Finding a middle ground in fixed income
These are uncertain times for investors and economies. But with uncertainty, comes opportunity.
When was the last time you reviewed the percentage allocation to each major asset class in your portfolio? Is your investment profile commensurate with your age? Is your portfolio in line with what professional fund managers recommend and implement?
If you have not reviewed your portfolio for a while, now is an opportune time to reassess your asset allocation. A balanced and diversified portfolio is the best form of protection during unprecedented times.
Below is AustralianSuper’s ‘Conservative Balanced’ portfolio, suitable for someone 60+. How does your SMSF compare?
Typically what we find is that the average SMSF is over-allocated to equities, over-allocated to property, and over-allocated to cash, whilst being under-allocated to fixed income.
Australia’s wealth has primarily been built on property, and the ease of access to a resilient equity market means these asset classes will always be the cornerstones of the Australian investment landscape. But why does the fixed income market lag so far behind? One may assume it is due to lack of knowledge about the asset class, and/or difficulty in accessing the fixed income (bond) market.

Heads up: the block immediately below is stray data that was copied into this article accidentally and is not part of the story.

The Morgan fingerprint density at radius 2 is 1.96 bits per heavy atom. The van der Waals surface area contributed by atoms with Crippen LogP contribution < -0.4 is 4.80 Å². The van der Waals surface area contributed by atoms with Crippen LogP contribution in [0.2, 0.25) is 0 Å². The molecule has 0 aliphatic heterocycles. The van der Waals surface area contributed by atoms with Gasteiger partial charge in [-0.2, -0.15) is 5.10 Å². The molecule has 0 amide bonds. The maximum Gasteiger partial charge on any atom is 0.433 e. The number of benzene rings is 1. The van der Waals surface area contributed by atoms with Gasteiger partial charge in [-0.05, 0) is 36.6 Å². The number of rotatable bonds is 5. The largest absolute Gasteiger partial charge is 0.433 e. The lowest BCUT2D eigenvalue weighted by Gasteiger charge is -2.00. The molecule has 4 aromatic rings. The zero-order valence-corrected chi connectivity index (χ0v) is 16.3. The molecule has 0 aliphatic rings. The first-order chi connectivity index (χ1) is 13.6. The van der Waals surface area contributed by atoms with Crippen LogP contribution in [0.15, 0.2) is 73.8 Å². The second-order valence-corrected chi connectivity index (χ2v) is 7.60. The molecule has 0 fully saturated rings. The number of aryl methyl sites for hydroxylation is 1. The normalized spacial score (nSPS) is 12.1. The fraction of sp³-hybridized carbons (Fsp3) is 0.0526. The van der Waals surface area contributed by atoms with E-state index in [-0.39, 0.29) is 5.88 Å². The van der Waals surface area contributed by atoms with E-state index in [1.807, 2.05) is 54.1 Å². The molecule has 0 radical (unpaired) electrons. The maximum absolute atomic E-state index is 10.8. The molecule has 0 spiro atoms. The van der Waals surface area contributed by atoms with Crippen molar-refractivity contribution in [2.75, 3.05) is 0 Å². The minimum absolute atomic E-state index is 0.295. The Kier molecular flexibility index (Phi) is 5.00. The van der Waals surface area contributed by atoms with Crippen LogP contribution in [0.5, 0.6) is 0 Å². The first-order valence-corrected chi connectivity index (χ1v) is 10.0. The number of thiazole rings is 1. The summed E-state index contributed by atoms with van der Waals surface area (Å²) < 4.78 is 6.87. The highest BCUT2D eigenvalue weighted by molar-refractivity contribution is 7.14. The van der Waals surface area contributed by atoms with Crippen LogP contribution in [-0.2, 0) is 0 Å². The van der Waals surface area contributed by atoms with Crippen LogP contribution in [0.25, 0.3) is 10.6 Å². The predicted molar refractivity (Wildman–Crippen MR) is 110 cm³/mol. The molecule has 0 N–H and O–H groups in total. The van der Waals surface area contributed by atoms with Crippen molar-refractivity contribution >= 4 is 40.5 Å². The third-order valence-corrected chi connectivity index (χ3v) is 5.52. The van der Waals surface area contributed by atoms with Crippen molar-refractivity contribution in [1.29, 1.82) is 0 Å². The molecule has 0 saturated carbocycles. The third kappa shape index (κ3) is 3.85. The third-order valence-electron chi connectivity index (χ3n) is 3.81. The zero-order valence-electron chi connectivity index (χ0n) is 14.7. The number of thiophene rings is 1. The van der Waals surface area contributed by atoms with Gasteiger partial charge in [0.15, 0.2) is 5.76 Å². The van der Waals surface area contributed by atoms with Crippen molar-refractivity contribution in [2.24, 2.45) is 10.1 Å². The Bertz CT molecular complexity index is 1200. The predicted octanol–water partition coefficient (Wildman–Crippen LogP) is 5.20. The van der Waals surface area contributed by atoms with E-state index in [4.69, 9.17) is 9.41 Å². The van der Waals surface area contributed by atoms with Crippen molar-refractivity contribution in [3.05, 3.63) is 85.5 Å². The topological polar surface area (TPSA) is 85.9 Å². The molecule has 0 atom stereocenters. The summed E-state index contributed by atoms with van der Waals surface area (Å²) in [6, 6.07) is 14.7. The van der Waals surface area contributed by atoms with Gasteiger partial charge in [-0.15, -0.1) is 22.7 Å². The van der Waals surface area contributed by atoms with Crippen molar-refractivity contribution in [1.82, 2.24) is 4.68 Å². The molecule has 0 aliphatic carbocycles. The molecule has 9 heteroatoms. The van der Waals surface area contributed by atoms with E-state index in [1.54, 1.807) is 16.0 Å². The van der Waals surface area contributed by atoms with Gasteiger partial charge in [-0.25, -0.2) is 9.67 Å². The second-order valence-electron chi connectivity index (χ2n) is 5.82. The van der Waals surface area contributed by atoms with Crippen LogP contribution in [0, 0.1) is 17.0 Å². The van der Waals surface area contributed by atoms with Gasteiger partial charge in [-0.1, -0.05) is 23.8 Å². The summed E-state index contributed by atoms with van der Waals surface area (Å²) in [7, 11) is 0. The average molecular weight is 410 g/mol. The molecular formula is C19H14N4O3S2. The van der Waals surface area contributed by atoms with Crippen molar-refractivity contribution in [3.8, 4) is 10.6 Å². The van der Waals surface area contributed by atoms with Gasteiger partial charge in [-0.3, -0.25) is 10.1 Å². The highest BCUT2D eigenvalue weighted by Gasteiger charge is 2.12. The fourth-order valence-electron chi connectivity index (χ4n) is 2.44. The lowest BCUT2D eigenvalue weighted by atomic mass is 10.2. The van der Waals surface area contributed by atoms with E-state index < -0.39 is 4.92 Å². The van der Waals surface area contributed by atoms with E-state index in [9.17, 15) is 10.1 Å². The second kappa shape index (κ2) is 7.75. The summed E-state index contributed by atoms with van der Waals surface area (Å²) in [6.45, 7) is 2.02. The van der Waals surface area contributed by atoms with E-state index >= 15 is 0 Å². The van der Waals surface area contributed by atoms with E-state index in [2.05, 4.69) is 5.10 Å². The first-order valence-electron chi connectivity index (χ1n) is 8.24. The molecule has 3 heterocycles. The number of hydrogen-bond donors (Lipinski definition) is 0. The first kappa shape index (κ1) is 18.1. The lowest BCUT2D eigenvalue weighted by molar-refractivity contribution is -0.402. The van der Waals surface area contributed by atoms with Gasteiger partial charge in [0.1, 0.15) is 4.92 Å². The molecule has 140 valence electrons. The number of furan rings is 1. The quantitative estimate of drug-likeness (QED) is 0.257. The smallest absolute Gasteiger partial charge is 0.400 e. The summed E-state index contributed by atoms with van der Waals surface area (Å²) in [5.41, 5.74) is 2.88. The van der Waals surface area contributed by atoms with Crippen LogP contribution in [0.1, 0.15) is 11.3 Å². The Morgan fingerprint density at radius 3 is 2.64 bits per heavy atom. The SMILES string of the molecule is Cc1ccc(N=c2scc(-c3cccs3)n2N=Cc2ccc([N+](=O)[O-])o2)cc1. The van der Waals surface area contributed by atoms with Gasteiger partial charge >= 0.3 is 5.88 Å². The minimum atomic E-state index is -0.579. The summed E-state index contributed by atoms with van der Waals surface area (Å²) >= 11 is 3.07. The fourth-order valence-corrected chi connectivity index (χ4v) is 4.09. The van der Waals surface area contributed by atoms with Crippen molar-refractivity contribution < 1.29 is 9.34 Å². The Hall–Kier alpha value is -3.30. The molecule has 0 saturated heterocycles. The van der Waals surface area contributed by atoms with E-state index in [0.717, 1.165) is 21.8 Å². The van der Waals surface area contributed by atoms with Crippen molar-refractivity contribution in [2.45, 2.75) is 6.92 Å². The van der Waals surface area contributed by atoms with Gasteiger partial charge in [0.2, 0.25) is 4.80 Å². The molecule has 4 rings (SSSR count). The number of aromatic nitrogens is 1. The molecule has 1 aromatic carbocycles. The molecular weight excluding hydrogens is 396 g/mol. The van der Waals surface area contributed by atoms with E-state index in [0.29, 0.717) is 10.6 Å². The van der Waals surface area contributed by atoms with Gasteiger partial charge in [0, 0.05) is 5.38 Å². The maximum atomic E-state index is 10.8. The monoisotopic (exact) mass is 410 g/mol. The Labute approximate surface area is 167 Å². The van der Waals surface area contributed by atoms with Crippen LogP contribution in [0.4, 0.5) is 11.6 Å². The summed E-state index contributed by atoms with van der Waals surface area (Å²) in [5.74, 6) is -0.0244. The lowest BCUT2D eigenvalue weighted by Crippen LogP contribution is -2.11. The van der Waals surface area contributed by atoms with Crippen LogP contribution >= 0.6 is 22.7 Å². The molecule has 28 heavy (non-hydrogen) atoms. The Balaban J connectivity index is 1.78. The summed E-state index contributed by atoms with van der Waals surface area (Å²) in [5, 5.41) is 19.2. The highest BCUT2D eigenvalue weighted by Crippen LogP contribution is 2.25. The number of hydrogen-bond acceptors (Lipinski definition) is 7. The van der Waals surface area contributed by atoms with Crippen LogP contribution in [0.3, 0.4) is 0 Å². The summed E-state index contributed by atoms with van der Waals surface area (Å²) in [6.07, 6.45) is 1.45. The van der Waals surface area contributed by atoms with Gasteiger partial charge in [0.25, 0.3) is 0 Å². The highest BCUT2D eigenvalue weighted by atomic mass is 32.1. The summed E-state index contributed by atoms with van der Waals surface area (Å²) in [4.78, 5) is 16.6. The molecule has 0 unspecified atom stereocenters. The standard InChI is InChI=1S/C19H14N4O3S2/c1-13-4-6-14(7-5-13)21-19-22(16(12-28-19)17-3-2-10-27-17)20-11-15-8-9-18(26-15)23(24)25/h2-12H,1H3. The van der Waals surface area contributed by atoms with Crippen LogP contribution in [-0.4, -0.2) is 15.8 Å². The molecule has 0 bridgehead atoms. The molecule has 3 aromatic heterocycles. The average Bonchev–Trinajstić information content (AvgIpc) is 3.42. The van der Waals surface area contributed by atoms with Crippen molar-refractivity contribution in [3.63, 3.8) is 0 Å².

A major reason for this is that a bulk of the world’s bonds trade in an ‘over-the-counter’ market, as opposed to being listed on an exchange. So you need a broker, with access via the Bloomberg trading system, to accurately price and trade these products.
In addition, traditionally it has been available to wholesale/sophisticated investors only, which means one requires net assets of $2.5M to participate. This includes all assets you own, inside or outside of your super, including your main residence. Nonetheless, it seems ridiculous that retail investors can throw their life savings into whatever ‘penny stock’ they like on the ASX, but cant buy investment-grade bonds? This is something that is unique to Australia and is the result of an antiquated Corporations Act.
These barriers to entry are slowly being removed, and whilst in the wholesale market, we’re trading with $50,000 minimums, we’re seeing an increasing number of ‘retail offers’ being listed in smaller denominations on the ASX. This increased exposure and ease of access is a positive step that will help broaden the market in Australia.
Too much cash?
A potentially easy way to boost your portfolio returns is to first of all see if you are holding too much cash. Of course, nothing can match the liquidity that cash offers, but right now having too much cash is inefficient . The banks have access to so much cheap money that they do not even want your cash. Hence, they are not going to offer anything more than the bare minimum return.
An investor must at least look to earn a a return higher than CPI. Otherwise, in real terms, you are going backwards. Investing in fixed income can help you create a defensive portfolio of high- quality investment-grade bonds, and still generate a return greater than CPI.